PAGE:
Jeff Bezos’ dream project ‘Blue Origin’ has taken another step close to perfecting its reusable rocket module. In what can be only termed as another milestone, the Blue Origin has successfully completed its fourth launch and landing of their New Shephard rocket and crew capsule.
Even though Bezos is in a fist fight with its rival ‘SpaceX’ who is also trying to perfect its reusable rockets and land it aboard a floating drone ship. But it seems that with this nominal flight test, Blue Origin will be the first private rocket company to enable space tourism for the masses.
SpaceX even though has been able to successfully land a couple rockets back on the drone ship, but has never reused any of the rockets for another flight. All the successfully landed ‘Falcon 9‘ are now sitting in a hanger at the Kennedy Space Station. Also, the latest landing of the ‘Falcon 9’ ended in a disastrous blowing up of the rocket engine.
Blue Origin on the other hand has been using the same suborbital rocket module for its flight test over and over again. And now after four successful launches, Blue Origin is making this tech seem substantial and note-worthy. This strengthens our belief in the re-usability of rockets and the reiterates our dream of space travel.
This launch also switched things up a bit, and offered a live webcast of the launch and the landing of ‘Blue Origin’.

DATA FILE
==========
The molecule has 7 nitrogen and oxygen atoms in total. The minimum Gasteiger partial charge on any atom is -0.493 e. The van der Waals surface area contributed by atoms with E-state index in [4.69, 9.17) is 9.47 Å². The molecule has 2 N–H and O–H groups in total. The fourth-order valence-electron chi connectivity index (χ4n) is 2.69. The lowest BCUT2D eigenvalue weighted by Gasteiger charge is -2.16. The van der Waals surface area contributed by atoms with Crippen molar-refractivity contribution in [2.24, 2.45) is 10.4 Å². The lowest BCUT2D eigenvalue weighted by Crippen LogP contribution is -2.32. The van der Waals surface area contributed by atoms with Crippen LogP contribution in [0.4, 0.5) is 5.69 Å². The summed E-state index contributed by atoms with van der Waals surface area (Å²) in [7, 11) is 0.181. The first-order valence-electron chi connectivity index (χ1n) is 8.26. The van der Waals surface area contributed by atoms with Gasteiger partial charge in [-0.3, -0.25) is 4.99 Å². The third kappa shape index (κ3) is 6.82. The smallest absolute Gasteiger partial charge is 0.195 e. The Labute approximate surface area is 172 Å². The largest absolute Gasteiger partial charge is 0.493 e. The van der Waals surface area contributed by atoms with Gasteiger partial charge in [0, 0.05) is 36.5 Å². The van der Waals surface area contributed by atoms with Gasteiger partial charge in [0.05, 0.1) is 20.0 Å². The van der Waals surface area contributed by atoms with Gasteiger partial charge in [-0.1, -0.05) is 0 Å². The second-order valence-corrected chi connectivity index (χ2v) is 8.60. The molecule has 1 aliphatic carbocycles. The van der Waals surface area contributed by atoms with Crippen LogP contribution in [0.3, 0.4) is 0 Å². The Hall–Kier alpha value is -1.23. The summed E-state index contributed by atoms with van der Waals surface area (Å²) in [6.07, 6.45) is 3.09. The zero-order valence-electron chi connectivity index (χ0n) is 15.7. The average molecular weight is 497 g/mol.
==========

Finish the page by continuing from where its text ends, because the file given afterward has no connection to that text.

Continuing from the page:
Today’s mission details
You must be wondering — if ‘Blue Origin’ has already successfully landed the rocket three times before, then why launch test it another time?
The purpose of today’s mission was to recreate an intentional crash landing of the crew capsule. Bezos’ wanted to test a scenario similar to Apollo 15, where-in one of the parachute fails to deploy during the landing of the crew capsule. Yes, this was also an unmanned ‘New Shephard’ crew mission. The company is using these launches to successfully test out each and every scenario before sending humans to space.
During a normal crew capsule landing, all three parachutes are deployed for a soft-landing back on Earth. But it is true, a failed parachute launch is a possible scenario during the time of descent. This mission also revolved around testing the robustness of the crew capsule in a situation of such a failure. And even with the crash test situation, both the reusable rocket and the crew capsule made their way back within 11 minutes.
The crew capsule, as stated by researchers working on the Blue Origin, has been designed to keep humans alive in rare situations like these.
Today, instead of taking live human subjects, the crew capsule was stacked with science experiments for this launch. And this was done to determine whether the projects would survive in an anti-gravity environment. During the sub-orbital profile into space, the experiments must have felt four minutes of weightlessness.
Space Tourism – a reality!?
Since Blue Origin has been successfully landing the reusable rockets, we should probably assume that the day we can pay for space travel is very near.
We hopefully expect to see a couple more unmanned flight tests over the period of next year. Bezos’ has however confirmed that ‘Blue Origin’ will be starting its space exploration program as soon as 2017. It would send some test pilots into space by the end of 2017 and then start taking paying customers to space in 2018.
If the launch tests keep going as desired, then the day we’ll all be standing in queue for a trip to space isn’t far away.